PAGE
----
I’d like to cover two topics with this post, and get some advice from our readers on them. The first being my Roth IRA, and then some musings regarding HSAs. So read on and let me know what you think.
In this article I will discuss changing your future contributions, rebalancing your 401(k), and one “advanced” tactic you can use to take advantage of dips in the market.
Last week, we introduced 401(k) retirement plans and focused on their main two benefits:
- Tax Benefits.
- Employer Match
This week we’ll close out the discussion with a little talk on Roth 401(k)s and some tips for choosing Funds inside your 401(k).
For most people, the 401(k) savings plan offered by their employer is the first investment worth making. This article is meant to introduce you to the 401(k), why it’s often a good deal, and how to get started.
In my last article, I discussed starting my portfolio, and a strategy for allocating assets efficiently while keeping the number of accounts and fees manageable. As I stated in that article I think it’s very important for those of us who want to eventually become more involved with individual stock investing to have only a small portion of our funds in a brokerage account. Because we’re very inexperienced, risking too much of our portfolio with individual stocks can leave us open to a lot of unnecessary risk. That’s why I advocate starting simply by learning the basics then building a foundation of a few stock and bond mutual funds, before allocating more to individual stocks.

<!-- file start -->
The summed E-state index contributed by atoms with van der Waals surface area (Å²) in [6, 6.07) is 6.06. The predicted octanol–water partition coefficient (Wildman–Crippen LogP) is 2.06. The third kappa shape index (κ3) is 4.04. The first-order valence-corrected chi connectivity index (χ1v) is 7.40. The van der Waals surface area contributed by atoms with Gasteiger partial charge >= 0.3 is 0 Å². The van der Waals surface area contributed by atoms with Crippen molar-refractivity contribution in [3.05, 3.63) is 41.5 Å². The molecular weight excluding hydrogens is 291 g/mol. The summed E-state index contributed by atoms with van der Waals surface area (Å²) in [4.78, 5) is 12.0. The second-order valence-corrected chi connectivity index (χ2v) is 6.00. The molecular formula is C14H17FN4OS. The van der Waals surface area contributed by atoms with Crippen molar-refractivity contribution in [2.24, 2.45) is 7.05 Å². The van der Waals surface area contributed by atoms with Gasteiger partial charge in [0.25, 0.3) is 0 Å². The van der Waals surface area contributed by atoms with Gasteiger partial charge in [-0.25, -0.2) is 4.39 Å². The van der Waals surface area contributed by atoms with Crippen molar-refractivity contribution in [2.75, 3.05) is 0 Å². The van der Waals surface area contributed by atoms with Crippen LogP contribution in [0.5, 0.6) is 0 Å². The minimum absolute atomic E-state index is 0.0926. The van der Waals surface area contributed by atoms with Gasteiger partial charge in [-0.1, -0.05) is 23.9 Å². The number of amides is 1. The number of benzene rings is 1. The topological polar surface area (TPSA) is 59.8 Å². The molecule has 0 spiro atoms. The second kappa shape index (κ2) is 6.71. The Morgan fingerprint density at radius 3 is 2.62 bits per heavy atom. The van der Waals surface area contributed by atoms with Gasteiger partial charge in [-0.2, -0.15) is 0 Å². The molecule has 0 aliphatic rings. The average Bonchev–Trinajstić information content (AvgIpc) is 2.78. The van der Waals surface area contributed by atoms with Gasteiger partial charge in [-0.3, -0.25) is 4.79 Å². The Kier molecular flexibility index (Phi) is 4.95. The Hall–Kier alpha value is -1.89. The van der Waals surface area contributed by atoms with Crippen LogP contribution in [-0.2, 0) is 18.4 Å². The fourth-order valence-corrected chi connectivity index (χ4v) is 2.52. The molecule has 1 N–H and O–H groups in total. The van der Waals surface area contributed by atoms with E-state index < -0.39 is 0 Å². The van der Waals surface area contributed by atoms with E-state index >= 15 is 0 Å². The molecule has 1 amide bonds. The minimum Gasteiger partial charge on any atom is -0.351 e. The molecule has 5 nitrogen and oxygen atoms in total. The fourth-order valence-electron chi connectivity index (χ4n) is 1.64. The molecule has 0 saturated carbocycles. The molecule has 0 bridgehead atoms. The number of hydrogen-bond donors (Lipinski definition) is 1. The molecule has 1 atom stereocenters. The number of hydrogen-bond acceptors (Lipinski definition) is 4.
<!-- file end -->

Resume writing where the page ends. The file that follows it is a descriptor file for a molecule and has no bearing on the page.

This strategy may not be exciting, but to paraphrase Ben Graham, author of The Intelligent Investor, true investing should be boring. By learning the basics we can understand the full range of investments available and how to maximize their returns. We can then invest in relatively safe but consistently well-performing mutual funds. Not only do mutual funds provide instant diversification, but they also give us focus as we continue to learn about more advanced investing topics. As I will mention again, we have a lot to worry about when we’re just starting out. There’s no need to add risky investments to that list before we’re ready.
What follows is a question posed to us after Jason’s article last week. As well as my response to that question. I hope to have answered the reader’s questions completely, and I hope that my response proves valuable as well. I’ve left the response as is, and I’ll be covering different sorts of investments and other strategies in weeks to come, as I build my own confidence and knowledge. I’ll close with a few comments that cover some areas that I feel my original response did not adequately address.
I read your Savings Speech article today, and it was not unlike many time-value-of-money articles I have read in the past. I am curious, though, what type of investment you would expect to see an average 9% return from?